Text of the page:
Thermal spraying techniques are coating processes in which melted (or heated) materials are sprayed onto a surface. The "feedstock" (coating precursor) is heated by electrical (plasma or arc) or chemical means (combustion flame)
During the 1980s, a class of thermal spray processes called high velocity oxy-fuel spraying was developed. A mixture of gaseous or liquid fuel and oxygen is fed into acombustion chamber, where they are ignited and combusted continuously. The resultant hot gas at a pressure close to 1 MPa emanates through a converging-diverging nozzle and travels through a straight section. The fuels can be gases (hydrogen, methane, propane, propylene, acetylene, natural gas, etc.) or liquids (kerosene, etc.). The jet velocity at the exit of the barrel (>1000 m/s) exceeds the speed of sound.
Wire arc spray is a form of thermal spraying where two consumable metal wires are fed independently into the spray gun. These wires are then charged and an arc is generated between them. The heat from this arc melts the incoming wire, which is then entrained in an air jet from the gun. This entrained molten feedstock is then deposited onto a substrate. This process is commonly used for metallic, heavy coatings.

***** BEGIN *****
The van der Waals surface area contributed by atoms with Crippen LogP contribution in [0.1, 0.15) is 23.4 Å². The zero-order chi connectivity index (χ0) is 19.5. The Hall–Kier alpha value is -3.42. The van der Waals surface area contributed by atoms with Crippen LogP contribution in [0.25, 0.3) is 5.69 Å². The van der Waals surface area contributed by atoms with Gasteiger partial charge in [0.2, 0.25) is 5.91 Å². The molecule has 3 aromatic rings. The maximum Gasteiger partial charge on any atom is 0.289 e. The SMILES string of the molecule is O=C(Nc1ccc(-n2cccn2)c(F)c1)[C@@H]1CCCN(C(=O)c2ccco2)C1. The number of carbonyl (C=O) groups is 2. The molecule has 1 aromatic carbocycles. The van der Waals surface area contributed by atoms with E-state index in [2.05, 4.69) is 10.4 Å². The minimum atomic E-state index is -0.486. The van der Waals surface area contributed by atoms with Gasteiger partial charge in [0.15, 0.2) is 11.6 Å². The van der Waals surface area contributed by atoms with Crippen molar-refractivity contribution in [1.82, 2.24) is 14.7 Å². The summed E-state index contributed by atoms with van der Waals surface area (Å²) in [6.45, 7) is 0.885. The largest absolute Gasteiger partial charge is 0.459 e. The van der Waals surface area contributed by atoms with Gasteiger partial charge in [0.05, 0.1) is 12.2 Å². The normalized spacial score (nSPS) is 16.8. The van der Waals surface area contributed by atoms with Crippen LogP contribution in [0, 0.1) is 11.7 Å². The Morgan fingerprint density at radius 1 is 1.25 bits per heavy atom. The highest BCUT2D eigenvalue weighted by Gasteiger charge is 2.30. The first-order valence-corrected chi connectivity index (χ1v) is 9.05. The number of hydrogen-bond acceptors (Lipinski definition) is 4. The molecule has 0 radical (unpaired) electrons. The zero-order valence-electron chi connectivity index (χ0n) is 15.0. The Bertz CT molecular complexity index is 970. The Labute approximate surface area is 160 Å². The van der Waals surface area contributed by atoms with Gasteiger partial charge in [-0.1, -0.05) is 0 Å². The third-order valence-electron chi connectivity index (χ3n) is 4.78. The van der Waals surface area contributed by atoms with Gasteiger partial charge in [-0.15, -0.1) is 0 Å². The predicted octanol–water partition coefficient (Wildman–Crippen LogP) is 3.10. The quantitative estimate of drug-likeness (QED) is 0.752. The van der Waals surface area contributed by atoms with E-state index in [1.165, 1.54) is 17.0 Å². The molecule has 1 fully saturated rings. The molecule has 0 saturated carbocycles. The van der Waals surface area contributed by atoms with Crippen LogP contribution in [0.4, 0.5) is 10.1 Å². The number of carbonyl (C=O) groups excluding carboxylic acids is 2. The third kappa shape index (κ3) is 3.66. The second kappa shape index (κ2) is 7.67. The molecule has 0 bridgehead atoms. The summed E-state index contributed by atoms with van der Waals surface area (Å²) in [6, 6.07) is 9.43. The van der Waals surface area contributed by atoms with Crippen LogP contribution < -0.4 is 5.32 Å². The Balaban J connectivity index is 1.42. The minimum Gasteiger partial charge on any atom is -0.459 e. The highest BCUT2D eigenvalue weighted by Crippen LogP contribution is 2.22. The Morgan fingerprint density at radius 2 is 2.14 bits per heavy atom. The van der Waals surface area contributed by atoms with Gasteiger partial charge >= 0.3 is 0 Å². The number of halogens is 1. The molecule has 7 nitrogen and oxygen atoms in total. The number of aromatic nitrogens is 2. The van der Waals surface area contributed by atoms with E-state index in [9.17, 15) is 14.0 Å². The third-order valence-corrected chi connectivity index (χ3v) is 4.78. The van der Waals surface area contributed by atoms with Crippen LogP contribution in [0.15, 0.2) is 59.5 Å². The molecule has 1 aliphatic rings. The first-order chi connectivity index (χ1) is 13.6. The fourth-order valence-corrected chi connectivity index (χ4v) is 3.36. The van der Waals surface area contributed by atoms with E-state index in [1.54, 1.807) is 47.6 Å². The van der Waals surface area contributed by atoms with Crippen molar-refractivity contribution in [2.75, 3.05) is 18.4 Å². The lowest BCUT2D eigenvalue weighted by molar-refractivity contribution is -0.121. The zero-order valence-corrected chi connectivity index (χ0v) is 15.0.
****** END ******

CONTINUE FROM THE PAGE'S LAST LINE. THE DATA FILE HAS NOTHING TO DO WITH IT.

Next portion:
Flame spray, also known as oxy/acetylene combustion spray is the original thermal spray technique developed about 100 years ago. It uses the basic principles of a welding torch with the addition of a high velocity air stream to propel molten particles onto the substrate. The coating material can be either a wire or powder form. Often flame spray coatings are fused after being applied to enhance bond strengths and coating density.
Applying thermal sprayed ceramics onto metallic substrates offers enhanced surface properties. Examples include thermal or electrical insulation, and wear and corrosion resistance. We can tailor a complete coating system for your specific needs with our flexible and expert resources.
In this process, a combustion powder spray gun is utilized to deposit a wide variety of materials onto a substrate. The powders used for spray and fuse hardfacing are typically compositions of Ni, Cr, Co, Bo, Fe, W and WC in varying blends. After the coating has been sprayed to a pre-determined thickness, an oxygen-acetylene torch, or a furnace, is used to heat the part to approximately 2000 degrees Fahrenheit, fusing the coating within itself and to the substrate, thereby achieving a true metallurgical bond. With this process, coatings can be applied with a hardness up to 80Rc.
Stellite alloy is a range of cobalt-chromium alloys designed for wear resistance. It may also contain tungsten or molybdenum and a small but important amount of carbon. It is a trademarked name of the Kennametal Stellite Company and was invented by Elwood Haynes in the early 1900s as a substitute for cutlery that stained (or that had to be constantly cleaned).